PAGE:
Railway and grade : the historical construction of contemporary identities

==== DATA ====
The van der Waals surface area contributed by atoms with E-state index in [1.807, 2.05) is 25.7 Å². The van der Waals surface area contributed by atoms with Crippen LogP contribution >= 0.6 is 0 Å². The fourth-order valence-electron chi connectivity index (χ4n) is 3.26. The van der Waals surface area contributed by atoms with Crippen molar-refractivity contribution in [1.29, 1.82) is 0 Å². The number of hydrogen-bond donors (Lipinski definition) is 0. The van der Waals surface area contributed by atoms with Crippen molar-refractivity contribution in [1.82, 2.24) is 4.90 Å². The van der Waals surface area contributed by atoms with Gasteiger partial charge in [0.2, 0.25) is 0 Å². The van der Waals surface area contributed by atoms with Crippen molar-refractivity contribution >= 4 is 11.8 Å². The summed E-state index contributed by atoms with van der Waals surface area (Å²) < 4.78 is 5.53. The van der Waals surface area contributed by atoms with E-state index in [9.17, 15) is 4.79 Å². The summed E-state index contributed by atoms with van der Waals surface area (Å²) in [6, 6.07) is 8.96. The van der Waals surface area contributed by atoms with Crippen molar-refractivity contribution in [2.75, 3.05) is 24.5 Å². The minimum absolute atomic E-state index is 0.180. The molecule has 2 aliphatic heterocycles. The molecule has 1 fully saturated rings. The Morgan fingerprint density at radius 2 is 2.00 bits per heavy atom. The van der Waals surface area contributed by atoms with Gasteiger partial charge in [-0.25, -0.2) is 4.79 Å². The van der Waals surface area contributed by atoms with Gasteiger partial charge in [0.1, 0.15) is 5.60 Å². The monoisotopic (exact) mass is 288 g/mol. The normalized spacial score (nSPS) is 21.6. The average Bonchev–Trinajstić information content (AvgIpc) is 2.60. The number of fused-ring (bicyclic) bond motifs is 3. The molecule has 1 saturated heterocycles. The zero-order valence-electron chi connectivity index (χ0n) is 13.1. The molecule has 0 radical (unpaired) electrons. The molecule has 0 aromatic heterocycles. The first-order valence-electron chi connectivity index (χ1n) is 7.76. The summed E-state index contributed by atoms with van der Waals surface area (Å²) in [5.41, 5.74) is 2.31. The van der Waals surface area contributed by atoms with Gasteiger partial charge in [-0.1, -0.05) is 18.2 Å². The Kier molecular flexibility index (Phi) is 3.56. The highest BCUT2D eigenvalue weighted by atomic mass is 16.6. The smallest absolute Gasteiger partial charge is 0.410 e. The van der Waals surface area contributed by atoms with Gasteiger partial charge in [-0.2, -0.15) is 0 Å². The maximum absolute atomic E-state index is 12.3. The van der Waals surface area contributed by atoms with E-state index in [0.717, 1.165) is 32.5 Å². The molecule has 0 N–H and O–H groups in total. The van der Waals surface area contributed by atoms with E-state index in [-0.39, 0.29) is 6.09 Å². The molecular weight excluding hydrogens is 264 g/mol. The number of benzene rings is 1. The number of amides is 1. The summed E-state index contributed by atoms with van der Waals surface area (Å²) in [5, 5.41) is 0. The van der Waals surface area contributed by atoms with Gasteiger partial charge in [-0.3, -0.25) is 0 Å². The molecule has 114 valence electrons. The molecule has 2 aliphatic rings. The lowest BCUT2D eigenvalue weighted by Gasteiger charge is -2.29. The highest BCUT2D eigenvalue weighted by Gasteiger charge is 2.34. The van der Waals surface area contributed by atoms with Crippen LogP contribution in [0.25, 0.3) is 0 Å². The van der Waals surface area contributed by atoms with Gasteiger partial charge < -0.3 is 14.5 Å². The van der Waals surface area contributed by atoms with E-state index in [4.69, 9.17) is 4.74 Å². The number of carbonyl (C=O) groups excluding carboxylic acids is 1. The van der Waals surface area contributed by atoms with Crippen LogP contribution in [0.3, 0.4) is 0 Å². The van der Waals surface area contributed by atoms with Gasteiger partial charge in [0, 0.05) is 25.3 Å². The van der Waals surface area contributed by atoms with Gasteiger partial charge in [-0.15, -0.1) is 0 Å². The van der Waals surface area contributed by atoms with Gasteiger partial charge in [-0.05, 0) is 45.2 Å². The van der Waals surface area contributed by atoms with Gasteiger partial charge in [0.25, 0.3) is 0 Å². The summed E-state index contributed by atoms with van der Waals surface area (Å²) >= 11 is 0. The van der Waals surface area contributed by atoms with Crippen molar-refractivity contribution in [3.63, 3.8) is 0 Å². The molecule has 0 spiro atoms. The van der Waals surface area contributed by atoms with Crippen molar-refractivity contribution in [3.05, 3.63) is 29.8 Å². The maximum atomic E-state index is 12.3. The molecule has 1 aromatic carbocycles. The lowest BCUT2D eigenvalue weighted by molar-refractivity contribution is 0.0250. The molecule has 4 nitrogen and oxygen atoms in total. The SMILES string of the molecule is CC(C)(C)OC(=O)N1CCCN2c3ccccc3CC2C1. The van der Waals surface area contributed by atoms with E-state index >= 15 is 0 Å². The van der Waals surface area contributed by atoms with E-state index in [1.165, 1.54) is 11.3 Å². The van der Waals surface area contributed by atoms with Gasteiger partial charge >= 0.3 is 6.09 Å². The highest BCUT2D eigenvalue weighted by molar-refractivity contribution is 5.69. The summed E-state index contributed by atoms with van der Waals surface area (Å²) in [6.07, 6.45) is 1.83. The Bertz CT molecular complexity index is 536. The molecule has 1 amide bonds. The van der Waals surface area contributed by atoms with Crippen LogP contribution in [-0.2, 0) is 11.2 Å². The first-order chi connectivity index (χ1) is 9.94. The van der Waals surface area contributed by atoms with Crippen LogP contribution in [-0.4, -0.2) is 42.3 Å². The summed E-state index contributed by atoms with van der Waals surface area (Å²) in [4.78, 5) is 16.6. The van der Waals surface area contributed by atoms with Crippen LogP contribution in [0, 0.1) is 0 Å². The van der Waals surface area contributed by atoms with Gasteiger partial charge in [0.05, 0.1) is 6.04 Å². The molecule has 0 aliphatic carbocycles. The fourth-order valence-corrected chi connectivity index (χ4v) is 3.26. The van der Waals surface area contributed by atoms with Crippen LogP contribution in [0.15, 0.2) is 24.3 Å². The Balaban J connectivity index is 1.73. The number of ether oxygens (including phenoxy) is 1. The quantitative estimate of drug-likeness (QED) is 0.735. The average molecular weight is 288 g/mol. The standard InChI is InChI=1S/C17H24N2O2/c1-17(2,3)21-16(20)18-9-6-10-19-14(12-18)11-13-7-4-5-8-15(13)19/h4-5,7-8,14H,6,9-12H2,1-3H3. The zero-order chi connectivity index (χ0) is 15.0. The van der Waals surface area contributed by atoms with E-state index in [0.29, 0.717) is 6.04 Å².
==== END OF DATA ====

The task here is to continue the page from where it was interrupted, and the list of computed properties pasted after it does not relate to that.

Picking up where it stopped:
This thesis attempts to understand the role and meaning of occupational identity in the contemporary British railway industry. It examines the way in which culture change initiatives and programmes have explicitly targeted an older 'railroad culture'. The study explores the way such a culture was portrayed by successive Conservative Governments and management as being a major obstacle to change, and a historic reason why the industry has under performed. The notion of the past failure of the industry, and a cultural analysis predicated on such assumptions, is challenged. Employing a historical and comparative research strategy, it is argued here that grade and industry culture is an emergent autonomous property of the workforce itself and as such attempts to change it are misguided, and at times positively harmful to the organisation. The research uses a variety of material collected from London Underground and former British Rail companies, including documentary sources, semi-structured interviews and non-participant observation techniques.